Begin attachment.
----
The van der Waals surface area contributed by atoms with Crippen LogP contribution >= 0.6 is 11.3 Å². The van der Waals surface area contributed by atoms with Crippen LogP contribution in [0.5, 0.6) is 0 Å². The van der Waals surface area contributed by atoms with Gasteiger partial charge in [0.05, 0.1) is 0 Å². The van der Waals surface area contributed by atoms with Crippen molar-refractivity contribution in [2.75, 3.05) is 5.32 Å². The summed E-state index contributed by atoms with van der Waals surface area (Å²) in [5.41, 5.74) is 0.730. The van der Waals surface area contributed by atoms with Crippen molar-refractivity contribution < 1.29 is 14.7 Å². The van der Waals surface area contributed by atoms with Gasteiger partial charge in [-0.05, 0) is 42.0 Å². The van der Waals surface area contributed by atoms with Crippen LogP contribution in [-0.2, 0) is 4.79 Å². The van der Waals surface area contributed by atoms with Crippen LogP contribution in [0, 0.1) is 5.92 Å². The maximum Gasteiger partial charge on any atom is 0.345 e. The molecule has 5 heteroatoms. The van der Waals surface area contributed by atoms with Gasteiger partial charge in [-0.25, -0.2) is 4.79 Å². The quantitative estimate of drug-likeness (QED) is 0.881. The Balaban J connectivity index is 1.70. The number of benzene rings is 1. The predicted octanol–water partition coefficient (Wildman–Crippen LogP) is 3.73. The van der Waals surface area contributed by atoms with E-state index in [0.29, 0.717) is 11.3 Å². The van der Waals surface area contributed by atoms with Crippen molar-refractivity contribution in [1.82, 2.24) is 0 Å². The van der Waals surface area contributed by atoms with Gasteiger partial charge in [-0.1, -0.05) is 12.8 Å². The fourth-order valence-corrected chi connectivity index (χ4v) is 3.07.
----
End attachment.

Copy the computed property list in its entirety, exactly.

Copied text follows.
The van der Waals surface area contributed by atoms with Crippen LogP contribution >= 0.6 is 11.3 Å². The van der Waals surface area contributed by atoms with Crippen LogP contribution in [0.5, 0.6) is 0 Å². The van der Waals surface area contributed by atoms with Gasteiger partial charge in [0.05, 0.1) is 0 Å². The van der Waals surface area contributed by atoms with Crippen molar-refractivity contribution in [2.75, 3.05) is 5.32 Å². The summed E-state index contributed by atoms with van der Waals surface area (Å²) in [5.41, 5.74) is 0.730. The van der Waals surface area contributed by atoms with Crippen molar-refractivity contribution < 1.29 is 14.7 Å². The van der Waals surface area contributed by atoms with Gasteiger partial charge in [-0.05, 0) is 42.0 Å². The van der Waals surface area contributed by atoms with Crippen LogP contribution in [-0.2, 0) is 4.79 Å². The van der Waals surface area contributed by atoms with Crippen LogP contribution in [0, 0.1) is 5.92 Å². The maximum Gasteiger partial charge on any atom is 0.345 e. The molecule has 5 heteroatoms. The van der Waals surface area contributed by atoms with Gasteiger partial charge in [-0.25, -0.2) is 4.79 Å². The quantitative estimate of drug-likeness (QED) is 0.881. The Balaban J connectivity index is 1.70. The number of benzene rings is 1. The predicted octanol–water partition coefficient (Wildman–Crippen LogP) is 3.73. The van der Waals surface area contributed by atoms with E-state index in [0.29, 0.717) is 11.3 Å². The van der Waals surface area contributed by atoms with Crippen molar-refractivity contribution in [1.82, 2.24) is 0 Å². The van der Waals surface area contributed by atoms with Gasteiger partial charge in [-0.1, -0.05) is 12.8 Å². The fourth-order valence-corrected chi connectivity index (χ4v) is 3.07.